An Evolution Overlooked
|Title:||An Evolution Overlooked|
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An Evolution Overlooked is an essay by Darren Maxwell.
It was printed in The Captain's Log #200 in March 1994.
The main focus of the essay was Austrek's newsletter, "The Captain's Log" and how production of the zine had changed, The essay encouraged its producers, of which Maxwell was one, to make the newsletter better.
Some Topics Discussed
- zine production
- The Captain's Log, an Australian Star Trek newsletter
- fans and technology
- Austrek, an Australian fan club
- Black Light, an Australian Doctor Who newsletter
Does anyone remember the days of wait... wait for it.... typewriters (oh yuk)? Especially manual typewriters (uh gross)? Can you imagine how a typewritten production looks? Well believe it if you can, they were all like that once upon a time. All through the 1970's and the early part of the 80's, the manual typewriter was responsible for many a fan newsletter. And for most people, more liquid paper than ribbon ink was used, emphasising how important it was to have an editor who could actually type. Newsletters from that era were riddled with faults and inconsistencies simply through the lack of abilities the modern computer world now takes for granted. No right hand justification, no laser printing, no special fonts. It would all be at base level, no glitter, no glamour, all cut and pasted. Most people today would be so put off with the look of these things, that they would refuse to read them. But remember - just because something looks terrible doesn't necessarily mean it is. The writers back then were just as enthusiastic and adventurous as they are today when it came to discussing Star Trek, and the editors equally so. Thus old newsletters, whether they be The Captain's Log or any other, should not be readily discarded without giving them a chance to prove their worth (even if they are an eyesore). After all you could be pleasantly surprised.
Time marches on and so does technology; eventually the manual typewriter made way for the more modern electric one. Big, heavy, bulky things that are perceived as being dinosaurs today, yet at the time they were the state of the art. "What? Just push a button to return the carriage! Far out!" The main advantage of the electric typewriter was obvious, clear, even, defined print, no letters being placed up too high or low, too hard or too soft and some machines even had correction ribbons and interchangeable daisywheels and golf balls. Techo. Yet they were expensive and only the more adventurous and fortunate of editors actually used them, but they did improve the look of a newsletter no end, especially the later models with their liquid crystal display and right hand justification modes. Anyone who could utilise this kind of technology was indeed setting the standard.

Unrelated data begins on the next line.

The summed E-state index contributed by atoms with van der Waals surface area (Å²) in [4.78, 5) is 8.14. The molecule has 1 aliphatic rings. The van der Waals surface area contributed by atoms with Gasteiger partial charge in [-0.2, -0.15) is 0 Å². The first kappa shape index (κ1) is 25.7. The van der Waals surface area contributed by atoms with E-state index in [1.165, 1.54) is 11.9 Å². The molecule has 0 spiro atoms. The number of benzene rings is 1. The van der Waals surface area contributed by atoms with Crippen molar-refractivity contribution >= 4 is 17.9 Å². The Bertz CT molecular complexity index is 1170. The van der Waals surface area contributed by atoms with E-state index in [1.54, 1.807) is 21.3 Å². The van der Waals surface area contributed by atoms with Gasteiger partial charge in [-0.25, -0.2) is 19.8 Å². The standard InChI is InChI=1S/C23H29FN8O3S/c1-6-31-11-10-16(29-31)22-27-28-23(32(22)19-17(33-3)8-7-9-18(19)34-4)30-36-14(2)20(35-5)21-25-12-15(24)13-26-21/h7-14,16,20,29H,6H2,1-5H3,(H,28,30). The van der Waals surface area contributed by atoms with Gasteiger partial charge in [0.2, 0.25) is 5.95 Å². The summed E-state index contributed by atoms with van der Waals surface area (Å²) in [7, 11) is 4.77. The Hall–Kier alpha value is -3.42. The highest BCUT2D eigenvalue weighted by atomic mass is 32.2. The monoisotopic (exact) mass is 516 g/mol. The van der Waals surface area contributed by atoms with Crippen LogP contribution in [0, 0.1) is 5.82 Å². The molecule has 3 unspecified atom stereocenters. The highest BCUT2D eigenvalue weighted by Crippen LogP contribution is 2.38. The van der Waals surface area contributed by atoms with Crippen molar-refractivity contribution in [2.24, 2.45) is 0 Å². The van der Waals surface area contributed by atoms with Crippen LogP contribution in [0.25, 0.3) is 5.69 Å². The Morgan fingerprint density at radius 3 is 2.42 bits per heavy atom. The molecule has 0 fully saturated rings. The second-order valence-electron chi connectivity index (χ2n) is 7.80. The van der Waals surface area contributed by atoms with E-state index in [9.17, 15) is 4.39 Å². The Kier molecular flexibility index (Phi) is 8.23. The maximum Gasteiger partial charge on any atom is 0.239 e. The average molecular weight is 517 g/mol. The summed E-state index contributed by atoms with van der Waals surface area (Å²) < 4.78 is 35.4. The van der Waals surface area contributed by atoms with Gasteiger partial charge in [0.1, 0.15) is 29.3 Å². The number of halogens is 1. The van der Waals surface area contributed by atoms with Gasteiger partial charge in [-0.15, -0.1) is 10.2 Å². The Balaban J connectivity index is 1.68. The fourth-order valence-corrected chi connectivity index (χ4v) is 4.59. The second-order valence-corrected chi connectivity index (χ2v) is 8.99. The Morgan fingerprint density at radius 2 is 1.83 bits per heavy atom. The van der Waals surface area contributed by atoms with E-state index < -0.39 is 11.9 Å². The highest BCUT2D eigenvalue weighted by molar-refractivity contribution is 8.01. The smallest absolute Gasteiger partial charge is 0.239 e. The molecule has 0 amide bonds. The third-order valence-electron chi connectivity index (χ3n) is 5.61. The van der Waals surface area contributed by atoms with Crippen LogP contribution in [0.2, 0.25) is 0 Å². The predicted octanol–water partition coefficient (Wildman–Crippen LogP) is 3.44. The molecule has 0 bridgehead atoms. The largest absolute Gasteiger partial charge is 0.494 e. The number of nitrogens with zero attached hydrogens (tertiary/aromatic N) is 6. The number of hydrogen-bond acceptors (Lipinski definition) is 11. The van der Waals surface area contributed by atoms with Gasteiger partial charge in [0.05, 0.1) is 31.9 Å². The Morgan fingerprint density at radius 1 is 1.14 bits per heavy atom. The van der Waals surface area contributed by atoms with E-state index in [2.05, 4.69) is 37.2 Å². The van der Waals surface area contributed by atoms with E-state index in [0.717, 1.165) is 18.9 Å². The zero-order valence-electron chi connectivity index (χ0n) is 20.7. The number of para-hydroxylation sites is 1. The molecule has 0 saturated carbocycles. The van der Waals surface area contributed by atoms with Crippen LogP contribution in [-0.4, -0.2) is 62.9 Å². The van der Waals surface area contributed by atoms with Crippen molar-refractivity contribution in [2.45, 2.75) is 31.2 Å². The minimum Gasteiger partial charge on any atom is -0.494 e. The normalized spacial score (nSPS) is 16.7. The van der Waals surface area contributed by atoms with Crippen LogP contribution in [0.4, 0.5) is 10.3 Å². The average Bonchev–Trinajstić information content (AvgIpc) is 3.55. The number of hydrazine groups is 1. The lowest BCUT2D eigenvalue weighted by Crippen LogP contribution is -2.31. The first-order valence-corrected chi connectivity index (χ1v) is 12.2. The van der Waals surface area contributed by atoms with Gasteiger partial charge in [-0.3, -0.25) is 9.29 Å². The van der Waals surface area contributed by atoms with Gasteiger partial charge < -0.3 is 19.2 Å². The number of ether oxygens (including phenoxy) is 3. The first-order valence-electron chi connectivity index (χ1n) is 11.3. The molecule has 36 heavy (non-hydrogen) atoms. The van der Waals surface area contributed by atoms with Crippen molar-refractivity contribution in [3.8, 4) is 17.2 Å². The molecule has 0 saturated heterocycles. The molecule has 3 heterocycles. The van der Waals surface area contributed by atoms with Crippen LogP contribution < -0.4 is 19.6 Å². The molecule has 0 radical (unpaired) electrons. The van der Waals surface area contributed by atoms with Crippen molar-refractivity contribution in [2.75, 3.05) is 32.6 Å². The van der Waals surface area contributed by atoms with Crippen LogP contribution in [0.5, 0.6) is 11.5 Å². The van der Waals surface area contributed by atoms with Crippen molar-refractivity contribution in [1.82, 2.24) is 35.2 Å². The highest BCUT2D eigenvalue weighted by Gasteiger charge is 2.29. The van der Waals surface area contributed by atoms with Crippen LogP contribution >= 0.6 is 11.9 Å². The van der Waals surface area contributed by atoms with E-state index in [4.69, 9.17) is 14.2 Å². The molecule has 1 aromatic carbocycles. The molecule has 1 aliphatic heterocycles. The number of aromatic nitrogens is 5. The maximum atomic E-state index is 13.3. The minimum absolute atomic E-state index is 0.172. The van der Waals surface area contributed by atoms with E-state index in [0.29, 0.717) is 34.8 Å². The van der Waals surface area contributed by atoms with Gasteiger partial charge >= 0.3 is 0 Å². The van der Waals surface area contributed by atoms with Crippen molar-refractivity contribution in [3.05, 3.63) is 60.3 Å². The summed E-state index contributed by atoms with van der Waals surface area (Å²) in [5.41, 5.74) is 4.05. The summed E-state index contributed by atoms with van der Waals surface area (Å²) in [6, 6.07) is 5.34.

Then of course, after the electric typewriter came the computer. Initially the software was of no great advantage to newsletter editors, but what with the coming of Windows and the various packages that stem from that, newsletters reached desk top publishing standard, which is an incredibly far cry from the manual typewriters used not so many years before. Everyone jumped on the computer bandwagon and began turning their publications into something they could be proud of. Yet one person, literally overnight, completely revolutionised computer produced newsletters as we now know them... The Judgement Day came in 1992 with the release of the best newsletter in fandom, Black Light. It was, and still is, the ultimate premium quality fan produced newsletter. Its editor/creator has the best computer technology available and has used it well, so much so that others are now attempting to copy his style and ask for his assistance in producing publications, emphasising just how much computers, scanners and laser printers could enhance this kind of work. Black Light set the standard for others to follow and they were quick to learn.
"So where is The Log amongst all this?" I hear you ask. The Captain's Log has been pretty much at the tail end of newsletter quality throughout the years as far as the bigger newsletters were concerned. As the 1980's rolled into the 90's The Log editors began using computer software to produce their work but the full potential of this technology has never been fully realised. (The Log, however, did leap ahead in quality somewhat when Photon Printers introduced coloured paper and inks in 1991.) Different fonts, some pages right hand justified some not, and things being placed in sideways made it look amateurish and unprofessional as opposed to Sonic Screwdriver who were utilising the advanced Melbourne University computers and were producing very high quality material. Even Data, Astrex's newsletter these days is now being produced semi-professionally so it can actually be sold in stores around Sydney. Over time, all club newsletters have improved, evolving into masterpieces in their own way. Yet The Captain's Log has remained an average publication amongst these other works, despite being at the fore front of ASFMA nominations on many occasions. Editing no-nos were still being committed up until recently and with respect to all The Log editors of the 90's, has been plagued with inconsistencies that really needed to be addressed (bear in mind, I am referring to layout not content). Yet on the other side of the coin, it must be noted that being produced on a monthly basis does put a heavy strain on any editor, whereas bi-monthly and quarterly newsletter editors have a lot more time to perfect their work . This doesn't make The Log a bad newsletter, merely one that has had room to progress forward and has not taken the opportunity.